|By PR Newswire||
|August 21, 2013 06:00 AM EDT||
LOS ANGELES, Aug. 21, 2013 /PRNewswire/ -- Research has shown pistachios can be an important part of a heart-healthy diet. A new observational cohort study on mortality adds to the good news with evidence that adding tree nuts, such as pistachios, to a healthy Mediterranean diet may help reduce the risk of cardiovascular disease. (1) Building on previous research that found a small but significant protective effect of nut consumption, this study aimed to explore the relationship by studying individuals at high cardiovascular risk with higher than average nut consumption habits.
The observational cohort study appears in the July issue of BioMed Central Medicine, and was conducted on behalf of the research collective behind the PREDIMED study. The new study examined food questionnaire data from the PREDIMED study and used multivariable analysis to assess the association between nut consumption, including pistachios, and mortality.
The PREDIMED study is a long-term randomized-controlled trial that evaluates how the Mediterranean diet may help reduce the risk of cardiovascular diseases by comparing three diets: the Mediterranean diet with additional extra virgin olive oil (EVOO); the Mediterranean diet with additional nuts (i.e. walnuts, hazelnuts, and almonds); and a low-fat diet.
More than 7,200 men and women, in Spain, ages 55 to 80 years old took part in the PREDIMED study. At baseline, study participants did not have cardiovascular disease but did have risk factors such as: high blood pressure, high cholesterol, overweight, diabetes, smoking, or a family history of premature cardiovascular disease.
Frequent Nut Eaters Found Healthier and More Likely to Eat Healthy
At baseline, people who ate nuts more frequently took in more calories than those who did not eat nuts, yet the frequent nut eaters had lower body mass index and waist circumference scores. Frequent nut eaters were also less likely to smoke, and more likely to exercise, and to eat vegetables, fruit, and fish.
Mediterranean Diet: Is the Secret Ingredient Nuts?
It may be tempting to assign credit for the positive results to the overall Mediterranean diet pattern. However, this study suggests that adding greater than 3 servings per week of nuts in the framework of an already healthy Mediterranean diet has benefits in addition to the Mediterranean diet alone. Small, but significant results were seen in the intervention arm with added nuts, but not in the EVOO or control arms of the study.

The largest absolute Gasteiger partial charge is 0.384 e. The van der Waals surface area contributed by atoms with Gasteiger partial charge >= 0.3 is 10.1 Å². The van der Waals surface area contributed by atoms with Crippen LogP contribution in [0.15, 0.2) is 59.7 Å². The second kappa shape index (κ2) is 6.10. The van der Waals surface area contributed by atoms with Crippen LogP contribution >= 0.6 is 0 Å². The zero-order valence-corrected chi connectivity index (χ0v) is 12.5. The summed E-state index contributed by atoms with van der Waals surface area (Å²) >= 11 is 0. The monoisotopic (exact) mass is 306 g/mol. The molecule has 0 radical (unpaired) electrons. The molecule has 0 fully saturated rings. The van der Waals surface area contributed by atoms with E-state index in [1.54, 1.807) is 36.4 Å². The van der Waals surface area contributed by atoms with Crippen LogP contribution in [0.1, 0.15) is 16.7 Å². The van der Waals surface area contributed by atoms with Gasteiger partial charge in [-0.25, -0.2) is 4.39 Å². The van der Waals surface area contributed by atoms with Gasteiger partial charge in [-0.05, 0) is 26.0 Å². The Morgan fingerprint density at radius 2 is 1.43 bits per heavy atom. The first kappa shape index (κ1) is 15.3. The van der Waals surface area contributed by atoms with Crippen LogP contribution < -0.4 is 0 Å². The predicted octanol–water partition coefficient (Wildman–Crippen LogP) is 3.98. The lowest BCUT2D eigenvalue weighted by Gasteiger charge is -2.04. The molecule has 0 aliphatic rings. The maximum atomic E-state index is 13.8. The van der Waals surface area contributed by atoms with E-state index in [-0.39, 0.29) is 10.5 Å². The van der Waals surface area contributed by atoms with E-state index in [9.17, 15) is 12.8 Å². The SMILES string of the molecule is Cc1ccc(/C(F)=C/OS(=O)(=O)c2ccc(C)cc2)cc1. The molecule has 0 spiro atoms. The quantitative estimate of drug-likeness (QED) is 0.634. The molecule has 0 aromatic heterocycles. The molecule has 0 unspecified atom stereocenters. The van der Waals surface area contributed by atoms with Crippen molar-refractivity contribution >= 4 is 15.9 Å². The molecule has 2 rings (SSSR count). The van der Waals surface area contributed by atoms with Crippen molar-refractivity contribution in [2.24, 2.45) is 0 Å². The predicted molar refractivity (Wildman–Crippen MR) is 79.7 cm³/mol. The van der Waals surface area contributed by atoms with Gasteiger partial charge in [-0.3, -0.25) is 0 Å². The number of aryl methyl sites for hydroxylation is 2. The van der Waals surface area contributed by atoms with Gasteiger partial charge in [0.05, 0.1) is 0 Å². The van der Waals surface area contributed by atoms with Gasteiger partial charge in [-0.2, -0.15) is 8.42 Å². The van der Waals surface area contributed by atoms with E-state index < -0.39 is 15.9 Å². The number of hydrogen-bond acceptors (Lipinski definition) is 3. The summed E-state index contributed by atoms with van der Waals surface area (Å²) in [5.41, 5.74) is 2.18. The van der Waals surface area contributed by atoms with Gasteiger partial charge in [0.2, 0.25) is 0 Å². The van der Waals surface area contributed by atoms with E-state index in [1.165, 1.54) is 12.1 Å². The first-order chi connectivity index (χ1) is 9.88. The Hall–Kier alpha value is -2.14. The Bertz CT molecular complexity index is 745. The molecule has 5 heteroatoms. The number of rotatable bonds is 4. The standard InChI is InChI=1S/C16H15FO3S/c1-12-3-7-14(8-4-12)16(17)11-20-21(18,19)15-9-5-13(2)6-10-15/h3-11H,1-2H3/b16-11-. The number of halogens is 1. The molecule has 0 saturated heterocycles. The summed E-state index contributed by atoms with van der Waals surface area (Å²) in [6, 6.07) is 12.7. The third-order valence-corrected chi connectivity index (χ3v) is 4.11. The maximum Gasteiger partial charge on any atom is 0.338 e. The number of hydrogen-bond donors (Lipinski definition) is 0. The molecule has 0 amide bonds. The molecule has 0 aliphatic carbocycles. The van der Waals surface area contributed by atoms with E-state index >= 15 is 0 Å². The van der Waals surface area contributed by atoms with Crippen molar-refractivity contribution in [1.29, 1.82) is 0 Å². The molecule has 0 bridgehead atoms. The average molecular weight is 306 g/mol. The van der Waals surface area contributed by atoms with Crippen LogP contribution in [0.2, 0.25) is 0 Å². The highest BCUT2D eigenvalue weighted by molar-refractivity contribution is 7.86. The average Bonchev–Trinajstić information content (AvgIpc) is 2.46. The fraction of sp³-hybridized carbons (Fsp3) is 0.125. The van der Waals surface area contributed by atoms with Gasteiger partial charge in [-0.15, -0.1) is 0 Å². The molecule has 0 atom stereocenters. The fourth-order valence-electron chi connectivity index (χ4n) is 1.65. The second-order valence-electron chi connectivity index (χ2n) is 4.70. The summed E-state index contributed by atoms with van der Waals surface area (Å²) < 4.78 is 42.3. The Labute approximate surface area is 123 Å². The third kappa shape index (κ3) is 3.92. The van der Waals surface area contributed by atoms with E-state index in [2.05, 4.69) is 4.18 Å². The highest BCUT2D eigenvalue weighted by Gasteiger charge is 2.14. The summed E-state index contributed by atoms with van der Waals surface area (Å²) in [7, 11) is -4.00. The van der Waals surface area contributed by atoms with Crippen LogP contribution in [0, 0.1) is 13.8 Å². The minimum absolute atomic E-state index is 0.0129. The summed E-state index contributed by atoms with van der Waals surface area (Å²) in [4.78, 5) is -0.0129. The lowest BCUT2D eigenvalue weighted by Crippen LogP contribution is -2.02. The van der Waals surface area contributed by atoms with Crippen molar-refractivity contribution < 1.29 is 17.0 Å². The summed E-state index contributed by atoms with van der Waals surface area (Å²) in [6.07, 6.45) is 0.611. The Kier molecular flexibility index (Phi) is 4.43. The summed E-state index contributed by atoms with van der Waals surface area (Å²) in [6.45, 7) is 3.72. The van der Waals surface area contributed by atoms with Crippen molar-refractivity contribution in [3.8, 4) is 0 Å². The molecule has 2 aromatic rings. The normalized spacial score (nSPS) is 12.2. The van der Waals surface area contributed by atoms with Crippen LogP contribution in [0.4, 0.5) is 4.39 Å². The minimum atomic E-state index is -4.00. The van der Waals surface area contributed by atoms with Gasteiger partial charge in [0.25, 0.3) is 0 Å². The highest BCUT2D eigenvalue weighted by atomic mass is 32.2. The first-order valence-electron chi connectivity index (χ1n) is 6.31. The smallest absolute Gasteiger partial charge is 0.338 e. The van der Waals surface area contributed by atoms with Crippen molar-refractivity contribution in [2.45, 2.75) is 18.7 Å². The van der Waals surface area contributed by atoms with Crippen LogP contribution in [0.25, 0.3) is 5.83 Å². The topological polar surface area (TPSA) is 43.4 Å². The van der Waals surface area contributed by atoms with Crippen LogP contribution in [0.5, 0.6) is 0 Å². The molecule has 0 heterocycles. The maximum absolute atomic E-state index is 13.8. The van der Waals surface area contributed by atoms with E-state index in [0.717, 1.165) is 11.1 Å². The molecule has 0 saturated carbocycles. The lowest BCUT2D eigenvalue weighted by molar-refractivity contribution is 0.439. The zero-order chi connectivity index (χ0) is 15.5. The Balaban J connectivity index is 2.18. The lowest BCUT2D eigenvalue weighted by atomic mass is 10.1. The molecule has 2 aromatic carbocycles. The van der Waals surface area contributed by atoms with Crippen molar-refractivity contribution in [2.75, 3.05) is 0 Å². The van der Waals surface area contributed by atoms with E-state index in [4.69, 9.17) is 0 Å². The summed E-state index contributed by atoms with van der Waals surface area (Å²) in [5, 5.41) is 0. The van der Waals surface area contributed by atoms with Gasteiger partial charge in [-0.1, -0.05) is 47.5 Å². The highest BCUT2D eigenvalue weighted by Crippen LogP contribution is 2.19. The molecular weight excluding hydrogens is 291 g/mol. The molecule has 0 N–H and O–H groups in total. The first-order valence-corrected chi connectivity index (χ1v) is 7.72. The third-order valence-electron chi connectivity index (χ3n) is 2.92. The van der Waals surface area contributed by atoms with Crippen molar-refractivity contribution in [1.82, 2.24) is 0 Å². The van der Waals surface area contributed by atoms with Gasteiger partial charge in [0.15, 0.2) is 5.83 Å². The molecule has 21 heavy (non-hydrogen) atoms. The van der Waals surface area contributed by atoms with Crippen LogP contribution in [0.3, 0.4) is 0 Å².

The Mediterranean diet is primarily a plant-based eating pattern, including fruits, vegetables, nuts such as pistachios, seeds, beans, and grains, with smaller amounts of fish, poultry, eggs, yogurt and cheese. There is an emphasis on seasonal, fresh, and locally grown foods. Olive oil is the preferred main dietary fat over butter and margarine, and this diet has a moderate intake of wine, usually with meals.
The research suggests that those who ate more than three servings of nuts per week in connection with the Mediterranean diet may have a lower risk of death from cardiovascular disease, when compared to people who did not eat as many nuts as part of their diet.
On average, those in the Mediterranean diet and nuts group increased their intake of nuts by 16 grams per day (that's about 23 pistachios). In contrast, consumption of nuts went down in both the EVOO group (-8g/d) and control group (-3.1g/d).
This observational study is an important addition to the body of research on nuts and heart health; however, given its observational nature it is not possible to conclude that the inverse relationship between nut consumption and the risk of cardiovascular mortality reflects cause and effect.
Pistachios: A Tasty Way to Get Three Servings per Week
Pistachios make a great healthy snacking choice, and can be an easy way to get three or more servings of nuts per week. A one-ounce serving of pistachios equals approximately 49 nuts, which is more nuts per serving than any other snack nut. A naturally cholesterol-free food, 90-percent of the fat in pistachios is the healthy unsaturated type. It's easy to spot the good nutrition provided by pistachios, the colorful nut, which owe their green, yellow, and purple-red colors to the antioxidants and polyphenols found in the kernels and skins. Pistachios are a great-tasting, convenient, and healthy snack with protein, fiber, and antioxidants.
For more information on this study and the benefits of pistachios, as well as images, please reach out to Maggie Moon, email@example.com.
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